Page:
Answer: “Let it be done to me according to your word.” – Luke 1:38. These are Mary’s words. Her response to God’s invitation to be the Mother of Jesus. It’s a beautiful prayer for us today and words we can say to the Lord now. Let it be done to me according to how you desire my life to be, Lord. Let it be done to me according to the plan and story you’ve written for my life, Jesus. Let it be how you would like it to be, God. It’s a prayer of abandonment to the Father’s will and it’s so sweet and precious to Him. Be patient with God’s timing. Be patient with your discernment. Be patient. Don’t be afraid to open your heart to the Lord. He is trustworthy. He is faithful. He is loving. He is unchanging. He is awesome. He is worth it. Also, you don’t have to figure it out today. Be who you are meant to be now, as a student, daughter, friend. Stay close to Him and talk to Jesus daily. Deepen your friendship with Him. He wants to be with you and loves you as you are now. God will lead you. Trust Him, for He is trustworthy. Take courage, dear heart!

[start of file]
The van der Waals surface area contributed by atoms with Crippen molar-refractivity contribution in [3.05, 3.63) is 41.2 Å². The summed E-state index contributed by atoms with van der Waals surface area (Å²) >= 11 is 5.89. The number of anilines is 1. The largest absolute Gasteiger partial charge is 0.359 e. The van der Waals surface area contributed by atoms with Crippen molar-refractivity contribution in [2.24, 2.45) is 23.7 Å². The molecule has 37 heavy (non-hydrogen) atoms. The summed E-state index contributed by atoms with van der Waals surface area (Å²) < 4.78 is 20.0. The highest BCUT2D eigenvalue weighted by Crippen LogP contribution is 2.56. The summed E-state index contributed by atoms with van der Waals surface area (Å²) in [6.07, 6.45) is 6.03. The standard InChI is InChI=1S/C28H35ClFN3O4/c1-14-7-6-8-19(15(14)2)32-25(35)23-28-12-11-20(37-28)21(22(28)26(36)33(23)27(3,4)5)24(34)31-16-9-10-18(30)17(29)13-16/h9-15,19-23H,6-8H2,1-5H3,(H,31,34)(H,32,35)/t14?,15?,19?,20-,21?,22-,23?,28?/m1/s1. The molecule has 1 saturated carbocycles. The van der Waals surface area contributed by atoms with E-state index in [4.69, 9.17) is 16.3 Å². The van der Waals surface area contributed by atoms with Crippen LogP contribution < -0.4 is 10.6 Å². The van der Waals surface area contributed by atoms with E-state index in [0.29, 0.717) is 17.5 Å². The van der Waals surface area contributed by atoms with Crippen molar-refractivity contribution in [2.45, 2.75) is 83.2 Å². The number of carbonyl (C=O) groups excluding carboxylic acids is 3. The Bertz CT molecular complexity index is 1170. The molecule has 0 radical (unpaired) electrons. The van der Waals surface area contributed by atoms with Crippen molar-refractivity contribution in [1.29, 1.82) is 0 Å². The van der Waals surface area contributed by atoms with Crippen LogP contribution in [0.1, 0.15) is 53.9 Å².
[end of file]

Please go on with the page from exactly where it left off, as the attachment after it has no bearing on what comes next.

Question: Have you always been attracted to the idea of religious life? Why or why not?


Answer: Sister Act and Sister Act 2 were my first encounters with sisters. So if religious life meant singing “Oh Happy Day” – I was in! But that’s not really it — although on occasion, I will sing “Oh Happy Day” just because I can. And I think Jesus probably laughs with me. As I mentioned before, I was at first very afraid to be a sister. I had a million objections.

Then I met two religious sisters on a retreat who were authentic and joyful! I remember my heart was burning as the sisters shared their stories, as if on the road to Emmaus when the two disciples said, “Were not our hearts burning within us?” (Luke 24:32) I asked God not to let me forget this moment and He hasn’t. When I doubt my calling He brings this memory back and it sets my feet on a firm foundation.

World Youth Day Panama 2019 Official Promo Video